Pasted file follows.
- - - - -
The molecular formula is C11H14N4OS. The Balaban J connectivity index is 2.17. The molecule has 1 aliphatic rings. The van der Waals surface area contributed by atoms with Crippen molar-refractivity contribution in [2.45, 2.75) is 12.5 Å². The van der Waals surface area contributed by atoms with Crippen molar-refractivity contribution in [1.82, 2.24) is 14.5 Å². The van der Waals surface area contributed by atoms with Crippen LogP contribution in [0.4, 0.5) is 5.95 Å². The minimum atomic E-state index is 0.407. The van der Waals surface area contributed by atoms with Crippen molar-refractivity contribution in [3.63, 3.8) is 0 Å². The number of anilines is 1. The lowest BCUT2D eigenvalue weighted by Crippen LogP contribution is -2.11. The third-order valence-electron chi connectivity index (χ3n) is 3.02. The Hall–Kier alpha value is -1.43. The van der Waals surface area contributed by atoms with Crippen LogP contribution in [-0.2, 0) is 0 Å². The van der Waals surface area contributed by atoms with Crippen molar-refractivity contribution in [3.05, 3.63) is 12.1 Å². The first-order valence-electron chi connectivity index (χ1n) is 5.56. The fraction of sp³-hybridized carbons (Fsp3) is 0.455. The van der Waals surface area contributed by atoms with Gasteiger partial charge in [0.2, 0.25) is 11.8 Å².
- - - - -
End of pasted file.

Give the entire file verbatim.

The molecular formula is C11H14N4OS. The Balaban J connectivity index is 2.17. The molecule has 1 aliphatic rings. The van der Waals surface area contributed by atoms with Crippen molar-refractivity contribution in [2.45, 2.75) is 12.5 Å². The van der Waals surface area contributed by atoms with Crippen molar-refractivity contribution in [1.82, 2.24) is 14.5 Å². The van der Waals surface area contributed by atoms with Crippen LogP contribution in [0.4, 0.5) is 5.95 Å². The minimum atomic E-state index is 0.407. The van der Waals surface area contributed by atoms with Crippen molar-refractivity contribution in [3.63, 3.8) is 0 Å². The number of anilines is 1. The lowest BCUT2D eigenvalue weighted by Crippen LogP contribution is -2.11. The third-order valence-electron chi connectivity index (χ3n) is 3.02. The Hall–Kier alpha value is -1.43. The van der Waals surface area contributed by atoms with Crippen LogP contribution in [-0.2, 0) is 0 Å². The van der Waals surface area contributed by atoms with Crippen molar-refractivity contribution in [3.05, 3.63) is 12.1 Å². The first-order valence-electron chi connectivity index (χ1n) is 5.56. The fraction of sp³-hybridized carbons (Fsp3) is 0.455. The van der Waals surface area contributed by atoms with Gasteiger partial charge in [0.2, 0.25) is 11.8 Å².